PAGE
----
This trestle, now part of the Mickelson Trail, is one of may rail structructures still standing in the Black Hills.
a trail in the Black Hills could be a walk through some local
history. Two major trails follow the lines of old railroads where
at least some of the old railroad artifacts can still be found along
George S. Mickelson
Trail is built on the old roadbed of the Grand Island & Wyoming
Railroad (later the Burlington Northern Line) from Edgemont to
It goes through some old rail tunnels and over more than a few high
trestls. At Mystic the Mickelson and Deerfield trail share the roadbed
for a distance from Mystic to Slate Creek.
stay on the
Deerfield trail through Slate Canyon you eventually reach Rapid Creek
starting following the route of the Rapid City, Black Hills and Western
line better known as the Crouch Line, from west of Canyon City
to Silver City.
short line ran from Rapid City to Mystic and was called the crookedest
(or craziest) line in America. SD 44 closely follows the old railroad
bed from Rapid City to US385 north of Pactola. The portion between 385
and Silver City is now mostly under the waters of Pactola Reservoir.
The roadbed west from Silver City follows along Rapid Creek to
Mystic. In the days of the railroad, trains crossed the creek
than 100 times in less than 30 miles. The trail west from Silver City
is now one of the finest hikes in the hills. Flat and level it's ideal
for family outings.
Rail service in the Black Hills reached its height in 1912 when nearly
a dozen railroads
served the region. They included the Chicago & Northwestern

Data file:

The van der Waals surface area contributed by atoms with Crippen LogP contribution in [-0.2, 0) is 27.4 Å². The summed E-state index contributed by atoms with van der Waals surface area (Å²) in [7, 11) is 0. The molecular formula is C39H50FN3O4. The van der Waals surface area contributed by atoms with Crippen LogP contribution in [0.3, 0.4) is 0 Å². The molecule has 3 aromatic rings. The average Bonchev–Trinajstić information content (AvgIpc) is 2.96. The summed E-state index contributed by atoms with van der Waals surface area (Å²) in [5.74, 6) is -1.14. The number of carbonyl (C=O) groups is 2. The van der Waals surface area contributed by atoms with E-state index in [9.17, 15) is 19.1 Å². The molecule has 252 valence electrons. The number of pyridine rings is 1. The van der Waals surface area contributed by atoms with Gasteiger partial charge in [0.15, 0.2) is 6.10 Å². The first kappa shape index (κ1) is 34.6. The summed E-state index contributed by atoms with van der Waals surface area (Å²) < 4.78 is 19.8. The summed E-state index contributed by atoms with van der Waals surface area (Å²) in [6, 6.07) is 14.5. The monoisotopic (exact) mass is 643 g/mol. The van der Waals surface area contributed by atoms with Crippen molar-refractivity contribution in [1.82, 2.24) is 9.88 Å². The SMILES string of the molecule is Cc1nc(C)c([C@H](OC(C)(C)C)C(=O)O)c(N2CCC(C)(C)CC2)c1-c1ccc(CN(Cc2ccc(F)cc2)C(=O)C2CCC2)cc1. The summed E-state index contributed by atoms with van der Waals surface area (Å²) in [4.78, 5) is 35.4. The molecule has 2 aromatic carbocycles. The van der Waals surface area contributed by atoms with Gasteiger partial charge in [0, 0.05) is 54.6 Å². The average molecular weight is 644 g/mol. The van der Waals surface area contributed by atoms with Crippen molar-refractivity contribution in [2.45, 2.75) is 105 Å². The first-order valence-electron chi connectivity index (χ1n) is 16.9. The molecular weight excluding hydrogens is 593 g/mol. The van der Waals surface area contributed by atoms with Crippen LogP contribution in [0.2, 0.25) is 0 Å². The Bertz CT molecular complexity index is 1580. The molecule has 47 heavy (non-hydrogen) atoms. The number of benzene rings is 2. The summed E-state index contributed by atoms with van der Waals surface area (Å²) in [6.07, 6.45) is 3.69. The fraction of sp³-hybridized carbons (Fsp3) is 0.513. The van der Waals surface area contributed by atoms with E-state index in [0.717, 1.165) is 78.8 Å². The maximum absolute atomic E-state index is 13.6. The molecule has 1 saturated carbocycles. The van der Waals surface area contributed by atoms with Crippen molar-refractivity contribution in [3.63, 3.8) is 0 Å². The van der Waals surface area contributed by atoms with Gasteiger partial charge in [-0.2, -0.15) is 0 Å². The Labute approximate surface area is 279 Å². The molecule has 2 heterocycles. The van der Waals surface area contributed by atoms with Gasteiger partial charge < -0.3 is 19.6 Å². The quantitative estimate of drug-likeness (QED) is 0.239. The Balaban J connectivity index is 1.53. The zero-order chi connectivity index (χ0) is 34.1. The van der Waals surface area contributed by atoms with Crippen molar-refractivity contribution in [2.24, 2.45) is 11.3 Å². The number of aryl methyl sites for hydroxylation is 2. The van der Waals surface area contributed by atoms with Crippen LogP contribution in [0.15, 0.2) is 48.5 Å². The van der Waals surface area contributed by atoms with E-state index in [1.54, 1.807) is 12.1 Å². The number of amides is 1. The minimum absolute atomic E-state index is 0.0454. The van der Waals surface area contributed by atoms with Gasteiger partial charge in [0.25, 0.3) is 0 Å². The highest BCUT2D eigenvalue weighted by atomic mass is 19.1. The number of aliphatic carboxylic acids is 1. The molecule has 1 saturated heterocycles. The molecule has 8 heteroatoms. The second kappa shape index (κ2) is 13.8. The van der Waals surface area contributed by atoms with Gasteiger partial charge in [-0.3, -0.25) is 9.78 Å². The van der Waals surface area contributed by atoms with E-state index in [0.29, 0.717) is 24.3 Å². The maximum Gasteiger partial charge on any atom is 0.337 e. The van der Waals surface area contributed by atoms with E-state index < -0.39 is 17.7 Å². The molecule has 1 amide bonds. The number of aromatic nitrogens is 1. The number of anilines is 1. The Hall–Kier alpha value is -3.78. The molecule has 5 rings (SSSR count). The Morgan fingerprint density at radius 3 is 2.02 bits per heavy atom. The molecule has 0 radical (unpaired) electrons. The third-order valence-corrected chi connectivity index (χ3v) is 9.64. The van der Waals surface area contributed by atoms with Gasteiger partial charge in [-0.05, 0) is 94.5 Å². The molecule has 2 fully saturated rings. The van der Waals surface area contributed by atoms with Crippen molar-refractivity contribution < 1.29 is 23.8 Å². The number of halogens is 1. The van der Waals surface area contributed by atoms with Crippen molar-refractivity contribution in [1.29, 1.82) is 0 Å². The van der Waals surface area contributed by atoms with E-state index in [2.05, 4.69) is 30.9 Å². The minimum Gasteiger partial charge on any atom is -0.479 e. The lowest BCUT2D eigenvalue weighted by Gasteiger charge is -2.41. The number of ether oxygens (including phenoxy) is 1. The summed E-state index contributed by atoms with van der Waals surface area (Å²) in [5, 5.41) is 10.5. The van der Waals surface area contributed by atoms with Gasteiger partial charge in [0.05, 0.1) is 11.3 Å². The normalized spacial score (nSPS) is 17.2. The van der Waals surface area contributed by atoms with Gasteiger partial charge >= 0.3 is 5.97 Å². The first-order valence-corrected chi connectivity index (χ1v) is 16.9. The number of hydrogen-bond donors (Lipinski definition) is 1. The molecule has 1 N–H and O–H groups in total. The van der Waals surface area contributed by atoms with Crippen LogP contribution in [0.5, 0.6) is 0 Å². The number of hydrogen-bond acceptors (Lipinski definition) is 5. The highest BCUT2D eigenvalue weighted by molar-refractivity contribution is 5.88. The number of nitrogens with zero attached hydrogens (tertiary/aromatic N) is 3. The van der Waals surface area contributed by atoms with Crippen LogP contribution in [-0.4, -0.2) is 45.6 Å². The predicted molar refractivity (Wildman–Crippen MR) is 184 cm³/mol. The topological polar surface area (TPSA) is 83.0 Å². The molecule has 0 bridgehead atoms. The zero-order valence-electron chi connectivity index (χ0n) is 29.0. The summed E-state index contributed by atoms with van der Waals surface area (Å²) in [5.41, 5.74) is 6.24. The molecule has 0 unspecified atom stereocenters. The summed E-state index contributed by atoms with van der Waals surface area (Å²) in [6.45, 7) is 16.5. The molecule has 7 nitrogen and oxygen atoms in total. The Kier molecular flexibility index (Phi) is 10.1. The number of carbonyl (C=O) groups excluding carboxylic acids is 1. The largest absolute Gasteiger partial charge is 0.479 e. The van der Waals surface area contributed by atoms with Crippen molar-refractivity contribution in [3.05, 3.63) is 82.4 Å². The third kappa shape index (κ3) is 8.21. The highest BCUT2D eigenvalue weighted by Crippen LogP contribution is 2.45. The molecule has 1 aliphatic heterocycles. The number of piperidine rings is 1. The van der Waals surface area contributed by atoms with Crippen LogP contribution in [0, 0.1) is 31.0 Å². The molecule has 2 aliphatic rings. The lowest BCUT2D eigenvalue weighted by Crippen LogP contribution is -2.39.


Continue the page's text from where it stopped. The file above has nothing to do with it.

Chicago, Burlington and Quincy Railway; Chicago, Milwaukee
St. Paul Railroad; Wyoming and Missouri River Railroad; and the Rapid
Black Hills and Western Railroad. Chicago and Northwestern Railway
Northwestern Railway Company entered the Hills at Rapid City
running northwest through Black Hawk, Piedmont, Tilford, Sturgis
and Whitewood to Deadwood. From Deadwood to Lead the road was both
and standard gauge and throughout the mining area narrow gauge
were built to collect the gold ore from the mines.
between Lead and Deadwood was by narrow gauge trains operated with a
fired steam locomotive. Hourly service was maintained during the day
Deadwood and Lead by way of Central City. From Whitewood the line
extended through St. Onge to Belle Fourche to Fruitdale, Nisland and
& Quincy Railway Company's branch to Deadwood leaves the main line
at Edgemont and runs north through Custer, Hill City, Mystic,
and Pluma to Deadwood. From Deadwood to Lead, through Pluma, narrow
trolley cars were operated at 45 minute intervals during the
Milwaukee & St. Paul Railroad terminated at Rapid City. The Wyoming
& Missouri River Railroad extended from Belle Fourche
the coal mining town of Alladin, Wyoming, a distance of 20 miles.
The Rapid City, Black Hills and Western Railroad ran from Mystic
where it connects with the Burlington system east through Pactola
to Rapid City where it connects with the Chicago and Northwestern and
Chicago, Milwaukee and St. Paul roads. Passenger service was given with
steam trains and gasoline motor cars.
Another interesting route is the old
Burlington Northern spur from Hill City to Keystone. This line is
active today as the Black Hills Central Rail Road's 1880 Train. It's a
fun ride, and the route is quite scenic.
For more about railroads click HERE.